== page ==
n the wake of the surprising November results, there is a rush to prejudgment of the Trump presidency. On the one side is the irrational, hysterical negativity that has turned much of the opinion elite into a torch-carrying mob of Transylvanian villagers threatening to storm Frankenstein Tower on Fifth Avenue. There are the continuing ugly declarations that Donald Trump is a fascist on the basis of pretty much nothing. There is the shrieking panic that the earth is going to melt because he failed to pick someone for the Environmental Protection Agency who marches in lockstep with the climate-change ideologues. There is the chin-pulling condescension that he is betraying his own voters by picking a labor secretary who opposes the minimum wage—as though there isn’t serious economic literature that demonstrates the highly problematic nature of the minimum wage.
These ludicrous overreactions, and dozens more like them, threaten to delegitimize the more serious concerns of the present moment—the president-elect’s conflict-of-interest problems and the nature of the Russian effort to penetrate the 2016 election. The inability of Trump’s accusers to separate what matters from what doesn’t, and to drop their sneering objections to him in order to focus on their more substantive ones, suggests they are going to have a difficult time opposing him effectively.
On the other side is the irrational exuberance. It comes in the form of viewing some good cabinet appointments as a sign of thrilling revolutionary change in a conservative direction. We have a market rally that seems to be pricing in a gigantic economic growth spurt before anyone actually has any idea what kind of moves President Trump is going to make in his first few months. Readers and friends who are excited by the events since November 8 are writing me complaining I cannot take yes for an answer and join in the celebration.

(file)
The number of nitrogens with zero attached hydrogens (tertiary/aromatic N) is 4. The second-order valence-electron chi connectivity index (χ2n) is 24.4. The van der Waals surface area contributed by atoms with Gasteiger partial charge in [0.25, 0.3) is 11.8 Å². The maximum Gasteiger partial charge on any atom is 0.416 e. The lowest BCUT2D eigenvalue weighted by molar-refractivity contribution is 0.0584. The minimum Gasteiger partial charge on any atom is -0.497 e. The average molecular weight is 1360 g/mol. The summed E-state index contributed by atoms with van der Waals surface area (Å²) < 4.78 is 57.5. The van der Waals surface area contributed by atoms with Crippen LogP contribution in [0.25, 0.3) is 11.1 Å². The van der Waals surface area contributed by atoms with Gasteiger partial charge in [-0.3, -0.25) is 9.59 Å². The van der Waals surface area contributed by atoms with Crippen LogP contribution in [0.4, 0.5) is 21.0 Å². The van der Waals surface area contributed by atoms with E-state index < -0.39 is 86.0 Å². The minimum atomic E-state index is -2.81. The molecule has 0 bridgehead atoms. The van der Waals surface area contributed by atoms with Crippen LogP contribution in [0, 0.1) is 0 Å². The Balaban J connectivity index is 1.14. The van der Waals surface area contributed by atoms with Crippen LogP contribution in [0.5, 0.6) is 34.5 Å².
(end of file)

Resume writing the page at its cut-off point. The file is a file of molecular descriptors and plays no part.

Right now, I don’t really think it matters what I think or what you think, though I certainly like taking a gander at my 401(k) numbers (despite the fact I won’t be accessing that account for years). What matters is what happens after January 20, 2017. Most often, presidencies stand or fall based on how the president and his men respond to adversities they could never have imagined, not how they execute the strategies they declare in advance they want to pursue. When you look back after a presidency is done, you see hinge moments that could never have been anticipated and that demand resources no one ever thought to expect from the president when he was a candidate.
What do you do when a nuclear power plant partially melts down? What do you do when an out-of-control senator from your own party extends his accusation about Communist infiltration to your State Department? What do you do when Iranians rise up after a stolen election? What do you do when your political strategy to wind down the war you started in Iraq melts down into civil war? What do you do when air-traffic controllers go out on strike in defiance of federal law?
The choices presidents make at these points and the way they react to them affect their immediate futures, the decisions they make afterward, and ultimately the judgment of voters and of history. This is one of the reasons character matters when voters go to the polls to select a president.
Of course Trump will realign American politics if he finds a way to accelerate economic growth no one else has tried, or if he empowers the white working class in a way that genuinely helps to alter the courses of their lives. But that’s like expecting miracles from him, and in suggesting that is what he’ll do, his own people are setting him up for failure. We’ll finally be in a position to judge Donald Trump as a leader when we see what he does after one of those Rumsfeldian “unknown unknowns” comes along to challenge him as he’s never been challenged before.